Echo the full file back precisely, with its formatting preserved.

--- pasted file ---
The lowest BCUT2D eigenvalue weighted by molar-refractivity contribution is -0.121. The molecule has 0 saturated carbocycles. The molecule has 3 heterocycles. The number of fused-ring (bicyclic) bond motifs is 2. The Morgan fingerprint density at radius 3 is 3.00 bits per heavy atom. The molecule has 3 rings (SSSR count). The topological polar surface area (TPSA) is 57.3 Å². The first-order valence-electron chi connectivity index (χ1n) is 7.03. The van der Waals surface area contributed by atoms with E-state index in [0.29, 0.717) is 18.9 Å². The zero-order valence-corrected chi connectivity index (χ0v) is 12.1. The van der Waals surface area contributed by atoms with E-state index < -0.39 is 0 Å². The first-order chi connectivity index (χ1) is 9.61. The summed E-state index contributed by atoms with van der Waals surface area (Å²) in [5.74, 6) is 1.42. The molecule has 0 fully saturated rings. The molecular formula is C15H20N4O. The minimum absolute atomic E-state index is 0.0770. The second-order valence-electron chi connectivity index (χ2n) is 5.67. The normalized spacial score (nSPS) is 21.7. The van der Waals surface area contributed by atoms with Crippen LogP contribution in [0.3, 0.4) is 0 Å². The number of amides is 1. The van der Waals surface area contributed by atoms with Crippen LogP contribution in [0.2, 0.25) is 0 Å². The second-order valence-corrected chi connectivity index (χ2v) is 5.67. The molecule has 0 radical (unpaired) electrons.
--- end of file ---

The lowest BCUT2D eigenvalue weighted by molar-refractivity contribution is -0.121. The molecule has 0 saturated carbocycles. The molecule has 3 heterocycles. The number of fused-ring (bicyclic) bond motifs is 2. The Morgan fingerprint density at radius 3 is 3.00 bits per heavy atom. The molecule has 3 rings (SSSR count). The topological polar surface area (TPSA) is 57.3 Å². The first-order valence-electron chi connectivity index (χ1n) is 7.03. The van der Waals surface area contributed by atoms with E-state index in [0.29, 0.717) is 18.9 Å². The zero-order valence-corrected chi connectivity index (χ0v) is 12.1. The van der Waals surface area contributed by atoms with E-state index < -0.39 is 0 Å². The first-order chi connectivity index (χ1) is 9.61. The summed E-state index contributed by atoms with van der Waals surface area (Å²) in [5.74, 6) is 1.42. The molecule has 0 fully saturated rings. The molecular formula is C15H20N4O. The minimum absolute atomic E-state index is 0.0770. The second-order valence-electron chi connectivity index (χ2n) is 5.67. The normalized spacial score (nSPS) is 21.7. The van der Waals surface area contributed by atoms with Crippen LogP contribution in [0.3, 0.4) is 0 Å². The number of amides is 1. The van der Waals surface area contributed by atoms with Crippen LogP contribution in [0.2, 0.25) is 0 Å². The second-order valence-corrected chi connectivity index (χ2v) is 5.67. The molecule has 0 radical (unpaired) electrons.